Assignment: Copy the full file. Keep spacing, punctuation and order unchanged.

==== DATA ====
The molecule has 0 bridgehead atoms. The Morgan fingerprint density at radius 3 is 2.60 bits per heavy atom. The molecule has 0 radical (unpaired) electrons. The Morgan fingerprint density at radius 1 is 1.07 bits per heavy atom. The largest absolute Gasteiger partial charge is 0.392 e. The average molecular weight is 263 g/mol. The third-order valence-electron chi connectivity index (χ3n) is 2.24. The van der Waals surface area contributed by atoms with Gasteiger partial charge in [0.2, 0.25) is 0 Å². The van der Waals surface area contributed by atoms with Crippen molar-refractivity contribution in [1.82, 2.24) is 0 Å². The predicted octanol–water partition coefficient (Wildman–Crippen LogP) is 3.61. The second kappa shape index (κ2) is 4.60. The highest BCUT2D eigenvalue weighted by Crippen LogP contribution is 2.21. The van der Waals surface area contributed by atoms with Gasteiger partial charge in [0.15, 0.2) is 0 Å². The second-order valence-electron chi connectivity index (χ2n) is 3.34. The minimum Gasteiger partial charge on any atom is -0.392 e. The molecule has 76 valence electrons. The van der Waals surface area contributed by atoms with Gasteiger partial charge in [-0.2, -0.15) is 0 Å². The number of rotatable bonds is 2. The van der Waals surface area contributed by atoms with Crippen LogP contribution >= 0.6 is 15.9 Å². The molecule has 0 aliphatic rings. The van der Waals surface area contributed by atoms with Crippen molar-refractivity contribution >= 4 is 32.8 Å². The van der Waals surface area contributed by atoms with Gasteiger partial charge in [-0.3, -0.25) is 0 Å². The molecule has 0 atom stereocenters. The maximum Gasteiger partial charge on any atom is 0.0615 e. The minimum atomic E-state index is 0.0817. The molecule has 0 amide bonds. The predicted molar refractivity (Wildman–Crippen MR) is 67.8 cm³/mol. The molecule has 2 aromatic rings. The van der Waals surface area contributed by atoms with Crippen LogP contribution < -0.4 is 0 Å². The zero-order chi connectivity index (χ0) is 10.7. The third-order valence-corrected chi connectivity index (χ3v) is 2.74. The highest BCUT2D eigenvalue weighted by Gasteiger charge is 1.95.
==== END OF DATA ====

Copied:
The molecule has 0 bridgehead atoms. The Morgan fingerprint density at radius 3 is 2.60 bits per heavy atom. The molecule has 0 radical (unpaired) electrons. The Morgan fingerprint density at radius 1 is 1.07 bits per heavy atom. The largest absolute Gasteiger partial charge is 0.392 e. The average molecular weight is 263 g/mol. The third-order valence-electron chi connectivity index (χ3n) is 2.24. The van der Waals surface area contributed by atoms with Gasteiger partial charge in [0.2, 0.25) is 0 Å². The van der Waals surface area contributed by atoms with Crippen molar-refractivity contribution in [1.82, 2.24) is 0 Å². The predicted octanol–water partition coefficient (Wildman–Crippen LogP) is 3.61. The second kappa shape index (κ2) is 4.60. The highest BCUT2D eigenvalue weighted by Crippen LogP contribution is 2.21. The van der Waals surface area contributed by atoms with Gasteiger partial charge in [0.15, 0.2) is 0 Å². The second-order valence-electron chi connectivity index (χ2n) is 3.34. The minimum Gasteiger partial charge on any atom is -0.392 e. The molecule has 76 valence electrons. The van der Waals surface area contributed by atoms with Gasteiger partial charge in [-0.2, -0.15) is 0 Å². The number of rotatable bonds is 2. The van der Waals surface area contributed by atoms with Crippen LogP contribution >= 0.6 is 15.9 Å². The molecule has 0 aliphatic rings. The van der Waals surface area contributed by atoms with Crippen molar-refractivity contribution >= 4 is 32.8 Å². The van der Waals surface area contributed by atoms with Gasteiger partial charge in [-0.3, -0.25) is 0 Å². The molecule has 0 atom stereocenters. The maximum Gasteiger partial charge on any atom is 0.0615 e. The minimum atomic E-state index is 0.0817. The molecule has 0 amide bonds. The predicted molar refractivity (Wildman–Crippen MR) is 67.8 cm³/mol. The molecule has 2 aromatic rings. The van der Waals surface area contributed by atoms with Crippen LogP contribution < -0.4 is 0 Å². The zero-order chi connectivity index (χ0) is 10.7. The third-order valence-corrected chi connectivity index (χ3v) is 2.74. The highest BCUT2D eigenvalue weighted by Gasteiger charge is 1.95.